The Happy Path Towards Responsive HTML Email

Responsive HTML email design is not my forte. Neither are the nuances of email deliverability. And they're probably not yours, either. In every past situation I've been in where I've needed to update an email, I've just tried to tread as lightly as possible on a table-laden mess of html — test it as best I can — and then hope everything works out fine.

But it turns out you don't have to do that anymore. Not because rendering emails without big goofs in certain email providers has improved all that much. (It hasn't. Sorry.) But because there are great tools out there that will handle the hard parts for you.

Pain-free alternatives to legacy email templates

In late 2022, Chris Coyier decided to dust off some of the old Mailchimp email templates and see if he could fine-tune them to work for the Codepen Spark newsletter. The result was... ultimately not what he wanted to hold onto. As he recounts, it was "finicky as hell" and,

"After poking around at it for weeks trying to get it into really solid shape, I ultimately decided all this was just way too much technical debt to take on. The complication was too high, I would be the only one who really understood what mattered in this massive awkward template, and maintaining it would be too much to ask."

From Putting a Point on Outlook Sucking (and MJML Ruling)

No-one wants to be responsible for maintaining hundreds of hard-to-parse lines of code with no real organization schema. And no-one wants to have to think about table semantics all day, either: which is a herculean feat that I learned from Coyier still exists because there's a flavor of Outlook out in the wild that renders html emails using Microsoft Word. Which sucks.

But there is hope for an alternative. And it begins with a markup language called MJML. Built to "reduce the pain of coding a responsive email," it allows you to make use of straightforward, declarative components like this:

<mj-text font-size="20px" color="#F45E43" font-family="helvetica">Hello World</mj-text>

Chris Coyier and Josh W Comeau have both voiced their support for this approach, and shared their own helpful tips and tricks. For example,

I was hesitant about taking the plunge into all this initially. Do we really need one more templating language? Is this potentially just hype that doesn't translate to large-scale projects? And how well will other large organizations support it in the future?

Let me break down each of these questions individually.

Yes, I think there's a lot of value in the developer experience MJML provides — and that it's worth considering for any project. Especially the ones that require a high degree of customization of email templates.

No, it's not just hype.

There are already large organizations that support it:

Defensive email delivery

After successfully building out my first few email templates, I thought I was home free. I'd conquered the terrible mess that is html email. I made something beautiful. And everything was version controlled with git, in its own happy codebase.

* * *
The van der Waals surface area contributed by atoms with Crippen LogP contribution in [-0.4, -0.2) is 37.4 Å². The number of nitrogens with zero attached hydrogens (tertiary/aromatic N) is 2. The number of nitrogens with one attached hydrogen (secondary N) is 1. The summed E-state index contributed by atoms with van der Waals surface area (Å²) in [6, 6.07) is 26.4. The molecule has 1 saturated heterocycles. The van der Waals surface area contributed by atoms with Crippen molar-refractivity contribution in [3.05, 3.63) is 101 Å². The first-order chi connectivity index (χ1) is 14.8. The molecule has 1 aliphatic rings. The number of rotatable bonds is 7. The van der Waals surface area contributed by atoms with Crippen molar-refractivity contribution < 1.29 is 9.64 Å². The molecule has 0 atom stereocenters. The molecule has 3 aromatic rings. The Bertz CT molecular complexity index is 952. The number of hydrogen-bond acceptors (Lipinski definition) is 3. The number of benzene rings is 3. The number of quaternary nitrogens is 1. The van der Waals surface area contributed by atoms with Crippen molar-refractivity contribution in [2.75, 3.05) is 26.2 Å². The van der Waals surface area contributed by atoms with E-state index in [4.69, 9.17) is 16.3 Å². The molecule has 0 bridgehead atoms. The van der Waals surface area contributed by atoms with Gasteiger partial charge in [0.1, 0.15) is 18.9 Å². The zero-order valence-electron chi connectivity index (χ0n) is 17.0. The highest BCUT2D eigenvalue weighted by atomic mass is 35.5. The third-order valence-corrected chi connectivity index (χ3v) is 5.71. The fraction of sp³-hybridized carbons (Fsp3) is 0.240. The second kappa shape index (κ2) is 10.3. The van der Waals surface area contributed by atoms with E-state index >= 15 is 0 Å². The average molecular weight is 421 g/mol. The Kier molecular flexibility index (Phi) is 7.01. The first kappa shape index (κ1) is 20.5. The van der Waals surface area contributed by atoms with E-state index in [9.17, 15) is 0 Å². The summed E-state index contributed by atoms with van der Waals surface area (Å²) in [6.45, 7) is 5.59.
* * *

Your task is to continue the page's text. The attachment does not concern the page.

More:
But it turns out there is another weird, black-box-esque aspect of html email design. It's spam, and no matter how immune you feel your content is, it seems anti-spam algorithms are only too eager to jump out and ruin your afternoon. Or, at least that's what I thought. But it isn't inevitable.

After struggling through a period of cursed email delivery, I'm positive that it can be avoided — particularly if you treat email delivery as defensively as possible.

Before sending a single test email, make sure you complete the following steps:

There are lots of other less-concrete considerations that can have a huge impact, too. So don't give up if you send an email with these things in place and it still gets flagged as spam.

Try removing one or more design elements from your html email — or sending a plain text-only email — and try again. And in general, it's important to:

Following this advice before sending out any test emails is important because the reputation of a domain is built up over time. So past missteps have the potential to flag all your future attempts. But if that happens, don't fret! You can definitely make ammends.

This may seem a bit silly, but in addition, if you're working on a project with other people, ask them to let you know if they spot any emails in their spam folder. If they do, it will also be important to mark those emails as safe (if they were marked as potentially malicious) and manually move them to the inbox.

By combining all of these aspects of email design and delivery together, you'll be well set up to work with html email in a much more enjoyable, maintainable way.

And one final note: don't be afraid to reach out to an ESP for help. They most likely have lots of unique email addresses you can use for testing, and helpful advice for aspects of emails that may seem innocuous but end up having a significant affect on the sending reputation of all your emails.

Helpful Resources